Life Insurance Types

Make sure your beneficiaries are taken care of in the event of a loss of life.

Life Insurance is a contract between the policy holder and the insurer. It is a promise from the insurer to pay the designated beneficiary (or beneficiaries) a specified amount of money in exchange for a premium, upon the death of the insured person, usually the policy holder. In some cases, a terminal illness may allow dispersement of funds pre-death.

Term Life Insurance

Term Life is a policy with a set duration limit on the coverage period. Once the policy is expired, it is up to the policy owner to decide whether to renew the term life insurance policy or to let the coverage end. This type of insurance policy contrasts with permanent life insurance, in which duration extends until the policy owner reaches 121 years of age (i.e. death). *

Pros and Cons

  • Term Life Insurance is Much Cheaper than Universal or Whole Life.
  • Choose the length of term that works for you: 5, 10, 15, 20, 25, or 30 year Term.
  • You can stop paying at any time. For example, if you have a 10 year term and decide you don't want, need, or can't afford it after a few years, just stop paying the premiums.
  • The downside is that no coverage exists after your term length, unless you convert it to whole life at some point within the term or allow it to go to ART (Annual Renewable Term), which is quite costly! The whole life rate is dependent upon current age, but only the health class you started the term policy with (not your current health class necessarily).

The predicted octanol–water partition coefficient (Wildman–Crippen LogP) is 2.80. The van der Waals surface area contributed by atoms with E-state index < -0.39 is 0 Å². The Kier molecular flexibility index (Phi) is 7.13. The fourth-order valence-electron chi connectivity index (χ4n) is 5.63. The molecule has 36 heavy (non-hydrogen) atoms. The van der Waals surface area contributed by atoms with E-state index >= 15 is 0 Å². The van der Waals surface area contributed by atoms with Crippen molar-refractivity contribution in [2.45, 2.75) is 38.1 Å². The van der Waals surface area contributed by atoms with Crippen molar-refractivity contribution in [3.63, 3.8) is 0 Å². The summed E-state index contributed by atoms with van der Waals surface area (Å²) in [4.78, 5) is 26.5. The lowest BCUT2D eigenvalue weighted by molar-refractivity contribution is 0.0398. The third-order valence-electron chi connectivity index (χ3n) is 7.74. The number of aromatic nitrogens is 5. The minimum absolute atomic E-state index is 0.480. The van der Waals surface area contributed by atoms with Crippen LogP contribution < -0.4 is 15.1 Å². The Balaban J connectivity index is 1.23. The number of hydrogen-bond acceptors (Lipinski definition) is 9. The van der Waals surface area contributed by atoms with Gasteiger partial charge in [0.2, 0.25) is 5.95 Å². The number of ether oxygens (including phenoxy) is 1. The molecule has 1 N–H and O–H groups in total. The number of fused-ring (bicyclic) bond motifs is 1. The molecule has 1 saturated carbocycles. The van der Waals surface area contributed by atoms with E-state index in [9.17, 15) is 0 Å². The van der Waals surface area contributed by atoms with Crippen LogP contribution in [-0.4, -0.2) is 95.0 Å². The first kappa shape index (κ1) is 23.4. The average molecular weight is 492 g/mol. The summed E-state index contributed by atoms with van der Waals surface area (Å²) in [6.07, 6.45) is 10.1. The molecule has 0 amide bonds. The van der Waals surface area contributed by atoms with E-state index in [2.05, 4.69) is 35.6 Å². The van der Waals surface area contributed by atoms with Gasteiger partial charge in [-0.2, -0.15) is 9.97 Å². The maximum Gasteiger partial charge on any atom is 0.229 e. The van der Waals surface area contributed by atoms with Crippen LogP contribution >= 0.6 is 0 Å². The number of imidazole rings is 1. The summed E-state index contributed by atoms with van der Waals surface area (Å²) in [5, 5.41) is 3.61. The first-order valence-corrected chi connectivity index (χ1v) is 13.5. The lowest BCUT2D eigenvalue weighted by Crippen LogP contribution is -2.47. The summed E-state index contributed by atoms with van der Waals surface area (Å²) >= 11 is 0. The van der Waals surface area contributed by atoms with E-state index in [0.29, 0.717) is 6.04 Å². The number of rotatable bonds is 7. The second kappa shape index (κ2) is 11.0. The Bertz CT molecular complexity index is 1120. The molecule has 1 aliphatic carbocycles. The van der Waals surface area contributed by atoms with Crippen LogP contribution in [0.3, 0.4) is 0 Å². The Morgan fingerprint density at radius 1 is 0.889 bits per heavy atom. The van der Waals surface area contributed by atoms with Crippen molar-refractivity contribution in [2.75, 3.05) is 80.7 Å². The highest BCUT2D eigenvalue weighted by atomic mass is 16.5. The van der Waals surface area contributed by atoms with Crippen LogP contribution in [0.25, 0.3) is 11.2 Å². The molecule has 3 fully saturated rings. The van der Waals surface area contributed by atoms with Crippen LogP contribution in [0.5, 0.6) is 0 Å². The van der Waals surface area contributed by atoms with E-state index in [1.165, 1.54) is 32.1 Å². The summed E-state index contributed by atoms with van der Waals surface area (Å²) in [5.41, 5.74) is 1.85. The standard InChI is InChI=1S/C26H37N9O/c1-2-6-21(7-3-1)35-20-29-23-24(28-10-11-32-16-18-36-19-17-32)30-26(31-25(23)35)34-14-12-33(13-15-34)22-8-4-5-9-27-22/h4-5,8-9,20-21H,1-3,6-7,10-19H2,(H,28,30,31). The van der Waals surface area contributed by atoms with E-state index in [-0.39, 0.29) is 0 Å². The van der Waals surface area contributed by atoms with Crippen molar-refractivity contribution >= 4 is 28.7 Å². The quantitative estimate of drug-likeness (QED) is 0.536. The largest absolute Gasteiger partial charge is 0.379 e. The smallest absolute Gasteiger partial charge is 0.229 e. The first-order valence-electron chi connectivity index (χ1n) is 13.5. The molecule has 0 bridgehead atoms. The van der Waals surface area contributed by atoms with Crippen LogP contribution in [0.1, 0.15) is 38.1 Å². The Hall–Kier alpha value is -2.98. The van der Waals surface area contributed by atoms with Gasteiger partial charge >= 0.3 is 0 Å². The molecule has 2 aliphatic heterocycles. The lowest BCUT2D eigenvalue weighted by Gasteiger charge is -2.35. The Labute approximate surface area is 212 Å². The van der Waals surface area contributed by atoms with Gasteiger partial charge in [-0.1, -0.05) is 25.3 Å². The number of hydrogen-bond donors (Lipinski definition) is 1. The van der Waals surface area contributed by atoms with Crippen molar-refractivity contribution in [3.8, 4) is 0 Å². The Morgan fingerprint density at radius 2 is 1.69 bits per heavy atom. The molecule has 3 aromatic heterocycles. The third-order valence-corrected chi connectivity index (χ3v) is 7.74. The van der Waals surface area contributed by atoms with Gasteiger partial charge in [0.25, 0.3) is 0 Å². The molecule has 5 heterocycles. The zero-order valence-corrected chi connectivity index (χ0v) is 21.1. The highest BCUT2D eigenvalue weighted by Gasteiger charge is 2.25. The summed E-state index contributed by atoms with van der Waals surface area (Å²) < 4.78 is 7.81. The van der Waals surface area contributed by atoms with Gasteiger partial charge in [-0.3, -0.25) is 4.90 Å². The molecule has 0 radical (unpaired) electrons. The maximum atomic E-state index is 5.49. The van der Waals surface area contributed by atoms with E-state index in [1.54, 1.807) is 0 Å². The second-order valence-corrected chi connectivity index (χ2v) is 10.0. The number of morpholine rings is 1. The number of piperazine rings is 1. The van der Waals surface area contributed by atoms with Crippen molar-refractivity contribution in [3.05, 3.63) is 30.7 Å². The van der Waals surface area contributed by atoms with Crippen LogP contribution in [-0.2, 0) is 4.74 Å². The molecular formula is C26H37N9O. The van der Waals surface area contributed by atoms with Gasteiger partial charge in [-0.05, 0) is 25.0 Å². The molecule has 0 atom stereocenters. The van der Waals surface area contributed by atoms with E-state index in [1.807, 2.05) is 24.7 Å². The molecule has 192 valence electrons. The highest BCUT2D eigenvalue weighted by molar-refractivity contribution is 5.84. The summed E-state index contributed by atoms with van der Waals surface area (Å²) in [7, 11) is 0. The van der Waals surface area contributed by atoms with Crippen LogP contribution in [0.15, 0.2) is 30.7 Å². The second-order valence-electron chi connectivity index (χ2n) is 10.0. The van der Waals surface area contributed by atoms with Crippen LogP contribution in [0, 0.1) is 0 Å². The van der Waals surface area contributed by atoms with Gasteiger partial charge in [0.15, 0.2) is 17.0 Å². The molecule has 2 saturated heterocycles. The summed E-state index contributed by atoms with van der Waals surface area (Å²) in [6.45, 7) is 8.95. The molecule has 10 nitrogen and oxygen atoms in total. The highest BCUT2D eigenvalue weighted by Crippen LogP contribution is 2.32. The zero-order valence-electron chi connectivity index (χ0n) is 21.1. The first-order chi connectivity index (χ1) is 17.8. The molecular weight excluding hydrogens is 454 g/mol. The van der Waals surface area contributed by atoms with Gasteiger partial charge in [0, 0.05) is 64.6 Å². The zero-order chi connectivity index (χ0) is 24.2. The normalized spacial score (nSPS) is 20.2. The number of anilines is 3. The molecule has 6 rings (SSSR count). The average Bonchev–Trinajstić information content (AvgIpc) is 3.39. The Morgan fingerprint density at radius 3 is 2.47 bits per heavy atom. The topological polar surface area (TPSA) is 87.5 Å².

• You can add riders to the policy that give you your money back at the end of the term, but these are an added cost.
  • Critical Illnesses often allow funds to be accessed pre-death if necessary for medical care.

Universal Life Insurance

Universal Life Insurance is a type of permanent life insurance, and it is somewhat of a hybrid of both term & whole life. Under the terms of the policy, the excess of premium payments above the current cost of insurance is credited to the cash value of the policy.



  • Premiums and Coverage is flexible based on how much money you put in.
  • Unlike term, universal life can accumulate a cash value, which you might be able to borrow against while you're still alive.
  • Universal Life Insurance is Permanent Insurance, meaning as long as your payments meet the increasing costs of the term part, you can't outlive your policy. The downside is that by being "part term/part whole", more of your premium goes to the term part as you age, meaning less cash accumulation unless contributions are increased over time.

These policies have a fixed premium, meaning you pay the same amount each and every year for your coverage. Much like universal life insurance, whole life has the potential to accumulate cash value over time, creating an amount that you may be able to borrow against.


  • Level premiums that stay the same for the life of the policy
  • Cash value accumulation that you can use while you're still alive, guaranteed by the insurance company.
  • You can't outlive your policy protection!
  • The biggest downside of Whole Life Insurance is that the cost is multiple times that of term life. If getting the most coverage for the least amount of annual cost, this might not be for you.

Whole Life Insurance

Payment Options: You can choose to pay monthly, quarterly, or annually. Also, there are "paid up" options.

Life Insurance Disclosures